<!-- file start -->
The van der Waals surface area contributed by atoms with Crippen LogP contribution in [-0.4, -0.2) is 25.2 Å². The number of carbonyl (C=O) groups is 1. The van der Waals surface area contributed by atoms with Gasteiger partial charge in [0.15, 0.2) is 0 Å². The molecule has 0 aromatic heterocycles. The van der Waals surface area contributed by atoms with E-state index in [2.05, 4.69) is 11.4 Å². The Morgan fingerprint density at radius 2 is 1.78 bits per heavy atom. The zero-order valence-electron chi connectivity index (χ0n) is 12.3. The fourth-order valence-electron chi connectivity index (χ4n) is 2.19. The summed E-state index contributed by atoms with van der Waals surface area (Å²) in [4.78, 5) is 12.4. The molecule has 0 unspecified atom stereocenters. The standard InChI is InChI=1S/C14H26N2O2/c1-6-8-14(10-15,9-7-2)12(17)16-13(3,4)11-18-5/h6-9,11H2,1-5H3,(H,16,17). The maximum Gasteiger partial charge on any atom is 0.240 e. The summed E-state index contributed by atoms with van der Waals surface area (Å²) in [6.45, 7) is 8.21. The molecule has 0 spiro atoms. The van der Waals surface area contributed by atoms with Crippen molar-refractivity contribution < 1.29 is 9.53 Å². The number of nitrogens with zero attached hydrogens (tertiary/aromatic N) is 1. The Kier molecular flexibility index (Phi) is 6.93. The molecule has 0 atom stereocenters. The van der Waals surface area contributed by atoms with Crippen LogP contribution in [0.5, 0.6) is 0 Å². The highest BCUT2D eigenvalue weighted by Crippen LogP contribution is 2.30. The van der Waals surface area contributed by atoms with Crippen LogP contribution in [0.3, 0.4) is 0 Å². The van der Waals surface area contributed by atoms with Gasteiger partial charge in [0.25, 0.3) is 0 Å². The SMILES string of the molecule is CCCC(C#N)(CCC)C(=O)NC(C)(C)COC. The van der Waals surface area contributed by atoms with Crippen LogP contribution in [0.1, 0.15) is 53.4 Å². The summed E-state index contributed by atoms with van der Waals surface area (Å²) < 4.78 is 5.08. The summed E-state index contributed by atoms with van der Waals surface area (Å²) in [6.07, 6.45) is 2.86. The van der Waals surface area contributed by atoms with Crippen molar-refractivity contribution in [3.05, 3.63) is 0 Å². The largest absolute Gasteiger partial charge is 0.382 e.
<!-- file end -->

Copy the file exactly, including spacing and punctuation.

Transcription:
The van der Waals surface area contributed by atoms with Crippen LogP contribution in [-0.4, -0.2) is 25.2 Å². The number of carbonyl (C=O) groups is 1. The van der Waals surface area contributed by atoms with Gasteiger partial charge in [0.15, 0.2) is 0 Å². The molecule has 0 aromatic heterocycles. The van der Waals surface area contributed by atoms with E-state index in [2.05, 4.69) is 11.4 Å². The Morgan fingerprint density at radius 2 is 1.78 bits per heavy atom. The zero-order valence-electron chi connectivity index (χ0n) is 12.3. The fourth-order valence-electron chi connectivity index (χ4n) is 2.19. The summed E-state index contributed by atoms with van der Waals surface area (Å²) in [4.78, 5) is 12.4. The molecule has 0 unspecified atom stereocenters. The standard InChI is InChI=1S/C14H26N2O2/c1-6-8-14(10-15,9-7-2)12(17)16-13(3,4)11-18-5/h6-9,11H2,1-5H3,(H,16,17). The maximum Gasteiger partial charge on any atom is 0.240 e. The summed E-state index contributed by atoms with van der Waals surface area (Å²) in [6.45, 7) is 8.21. The molecule has 0 spiro atoms. The van der Waals surface area contributed by atoms with Crippen molar-refractivity contribution < 1.29 is 9.53 Å². The number of nitrogens with zero attached hydrogens (tertiary/aromatic N) is 1. The Kier molecular flexibility index (Phi) is 6.93. The molecule has 0 atom stereocenters. The van der Waals surface area contributed by atoms with Crippen LogP contribution in [0.5, 0.6) is 0 Å². The highest BCUT2D eigenvalue weighted by Crippen LogP contribution is 2.30. The van der Waals surface area contributed by atoms with Crippen LogP contribution in [0.3, 0.4) is 0 Å². The van der Waals surface area contributed by atoms with Gasteiger partial charge in [0.25, 0.3) is 0 Å². The SMILES string of the molecule is CCCC(C#N)(CCC)C(=O)NC(C)(C)COC. The van der Waals surface area contributed by atoms with Crippen LogP contribution in [0.1, 0.15) is 53.4 Å². The summed E-state index contributed by atoms with van der Waals surface area (Å²) < 4.78 is 5.08. The summed E-state index contributed by atoms with van der Waals surface area (Å²) in [6.07, 6.45) is 2.86. The van der Waals surface area contributed by atoms with Crippen molar-refractivity contribution in [3.05, 3.63) is 0 Å². The largest absolute Gasteiger partial charge is 0.382 e.